The school principal plays a central and pivotal role in providing strong leadership for the school. He is closely attuned to the ambience of the school and actively seeks to create and foster a school climate of encouragement and affirmation. In so doing, the school principal is keenly interested in the progress of all pupils and their work application. Such interest leads to an open and empowering approach which supports the work of all school staff.  

 

1.4 Management of relationships and communication with the school community

 

Scoil Moibhí has established a very open and friendly relationship with the school community. It addresses and responds to parental queries and concerns in a prompt and efficient manner. Parents are regularly apprised of their children’s progress; this takes place formally at an annual parent-teacher meeting. A written progress report is sent to parents in the summer of each year. The school communicates with parents through the parents’ association newsletters and by way of school memos and fliers.

 

The school has an active and vibrant parents’ association. Elected parents attend training when available and when appropriate. The association endeavours to support the work of the school in a variety of commendable ways such as fundraising activities, the issue of newsletters and the organisation of swimming classes. It is recommended that the nature of this swimming provision be reviewed, with a view to ensuring all pupils have equality of access. The association cites as its priorities issues concerned with fundraising, school accommodation, school maintenance and health and safety concerns regarding parking in the school environs. It also envisages future opportunities for its involvement in some school curricular activities such as paired reading.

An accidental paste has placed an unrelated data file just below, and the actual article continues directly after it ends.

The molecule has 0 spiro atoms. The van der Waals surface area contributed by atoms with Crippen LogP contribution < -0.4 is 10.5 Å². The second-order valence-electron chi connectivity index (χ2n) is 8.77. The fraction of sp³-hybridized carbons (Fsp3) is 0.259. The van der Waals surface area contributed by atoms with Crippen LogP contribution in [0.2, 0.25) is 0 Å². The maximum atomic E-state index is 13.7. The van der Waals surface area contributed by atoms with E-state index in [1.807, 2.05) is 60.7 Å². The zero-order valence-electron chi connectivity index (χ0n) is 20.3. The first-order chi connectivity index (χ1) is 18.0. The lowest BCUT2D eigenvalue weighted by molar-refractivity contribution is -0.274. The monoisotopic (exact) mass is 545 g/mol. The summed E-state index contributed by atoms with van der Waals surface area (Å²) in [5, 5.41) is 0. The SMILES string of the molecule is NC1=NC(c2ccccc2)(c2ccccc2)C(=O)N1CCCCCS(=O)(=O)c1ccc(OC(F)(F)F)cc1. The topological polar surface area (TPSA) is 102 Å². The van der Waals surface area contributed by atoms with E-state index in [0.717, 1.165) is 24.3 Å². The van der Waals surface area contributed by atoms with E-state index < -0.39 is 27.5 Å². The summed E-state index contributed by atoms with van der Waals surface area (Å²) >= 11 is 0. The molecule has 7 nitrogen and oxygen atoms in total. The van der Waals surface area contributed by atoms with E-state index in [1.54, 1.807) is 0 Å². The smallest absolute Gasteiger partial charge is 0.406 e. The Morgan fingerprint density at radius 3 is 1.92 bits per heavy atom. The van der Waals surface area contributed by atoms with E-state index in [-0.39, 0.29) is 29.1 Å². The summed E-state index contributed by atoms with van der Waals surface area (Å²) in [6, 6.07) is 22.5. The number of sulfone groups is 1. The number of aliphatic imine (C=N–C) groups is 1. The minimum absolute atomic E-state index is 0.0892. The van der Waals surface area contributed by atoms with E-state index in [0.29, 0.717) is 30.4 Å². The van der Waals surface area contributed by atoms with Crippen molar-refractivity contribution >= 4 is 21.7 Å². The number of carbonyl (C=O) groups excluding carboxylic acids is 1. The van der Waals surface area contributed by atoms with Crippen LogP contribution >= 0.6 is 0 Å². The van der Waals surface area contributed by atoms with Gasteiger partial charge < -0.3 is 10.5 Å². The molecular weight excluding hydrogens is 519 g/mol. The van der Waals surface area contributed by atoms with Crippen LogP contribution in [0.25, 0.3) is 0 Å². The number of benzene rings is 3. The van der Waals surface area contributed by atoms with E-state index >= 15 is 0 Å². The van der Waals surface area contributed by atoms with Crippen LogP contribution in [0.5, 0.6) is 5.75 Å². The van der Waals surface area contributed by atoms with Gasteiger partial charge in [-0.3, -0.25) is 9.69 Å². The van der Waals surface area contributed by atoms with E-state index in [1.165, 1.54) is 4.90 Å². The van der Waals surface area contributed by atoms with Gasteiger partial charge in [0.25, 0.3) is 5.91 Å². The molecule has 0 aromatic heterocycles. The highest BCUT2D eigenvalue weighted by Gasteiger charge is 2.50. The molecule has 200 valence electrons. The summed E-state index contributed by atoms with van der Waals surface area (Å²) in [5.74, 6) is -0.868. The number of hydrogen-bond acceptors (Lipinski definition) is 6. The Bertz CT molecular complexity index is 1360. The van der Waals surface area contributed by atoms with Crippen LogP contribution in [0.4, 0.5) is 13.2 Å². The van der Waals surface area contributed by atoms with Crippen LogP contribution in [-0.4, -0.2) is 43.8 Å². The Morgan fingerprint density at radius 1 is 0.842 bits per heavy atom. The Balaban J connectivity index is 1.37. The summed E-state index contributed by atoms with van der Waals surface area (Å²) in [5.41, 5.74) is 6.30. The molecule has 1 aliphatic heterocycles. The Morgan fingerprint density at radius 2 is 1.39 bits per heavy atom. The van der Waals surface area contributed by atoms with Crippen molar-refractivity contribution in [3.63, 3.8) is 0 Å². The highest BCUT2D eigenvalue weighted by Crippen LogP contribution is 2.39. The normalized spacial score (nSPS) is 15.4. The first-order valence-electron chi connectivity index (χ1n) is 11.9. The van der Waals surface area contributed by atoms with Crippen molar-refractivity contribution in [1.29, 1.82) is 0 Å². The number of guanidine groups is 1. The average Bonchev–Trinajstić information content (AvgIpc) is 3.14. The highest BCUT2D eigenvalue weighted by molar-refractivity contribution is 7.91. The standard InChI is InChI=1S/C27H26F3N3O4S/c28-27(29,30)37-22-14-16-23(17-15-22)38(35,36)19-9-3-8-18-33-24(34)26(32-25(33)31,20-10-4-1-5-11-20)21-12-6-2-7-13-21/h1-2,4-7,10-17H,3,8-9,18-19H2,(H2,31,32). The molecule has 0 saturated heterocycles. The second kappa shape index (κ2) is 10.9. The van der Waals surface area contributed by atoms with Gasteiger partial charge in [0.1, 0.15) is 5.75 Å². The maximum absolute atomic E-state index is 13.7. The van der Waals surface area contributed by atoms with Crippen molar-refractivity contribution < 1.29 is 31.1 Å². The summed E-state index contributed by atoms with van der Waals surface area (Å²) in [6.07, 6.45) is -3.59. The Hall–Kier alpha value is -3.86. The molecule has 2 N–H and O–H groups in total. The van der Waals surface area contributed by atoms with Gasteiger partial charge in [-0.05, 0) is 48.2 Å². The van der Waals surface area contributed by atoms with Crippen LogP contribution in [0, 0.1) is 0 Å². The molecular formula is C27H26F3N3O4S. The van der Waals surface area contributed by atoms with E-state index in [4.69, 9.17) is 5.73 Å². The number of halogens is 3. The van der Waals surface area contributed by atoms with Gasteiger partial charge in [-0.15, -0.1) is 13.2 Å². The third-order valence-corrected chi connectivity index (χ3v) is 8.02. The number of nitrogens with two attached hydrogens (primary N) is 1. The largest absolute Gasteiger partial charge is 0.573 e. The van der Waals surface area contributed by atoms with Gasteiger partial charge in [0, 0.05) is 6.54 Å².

1.5 Management of pupils

 

The concerted and active interest which teachers take in their pupils, coupled with the warm, affirming and respectful manner in which they interact with them, serves to create an atmosphere of mutual respect and contentment in the school. This warm and pleasant atmosphere permeates all aspects of the school’s operation. As such, organisational and procedural practices are undertaken in a very organised and cooperative manner, serving to maximise efficiency within the school. Throughout the inspection, pupils were unfailingly courteous and pleasant, showing interest and pride in their work.

 

2.     Quality of school planning

 

2.1 Whole-school and classroom planning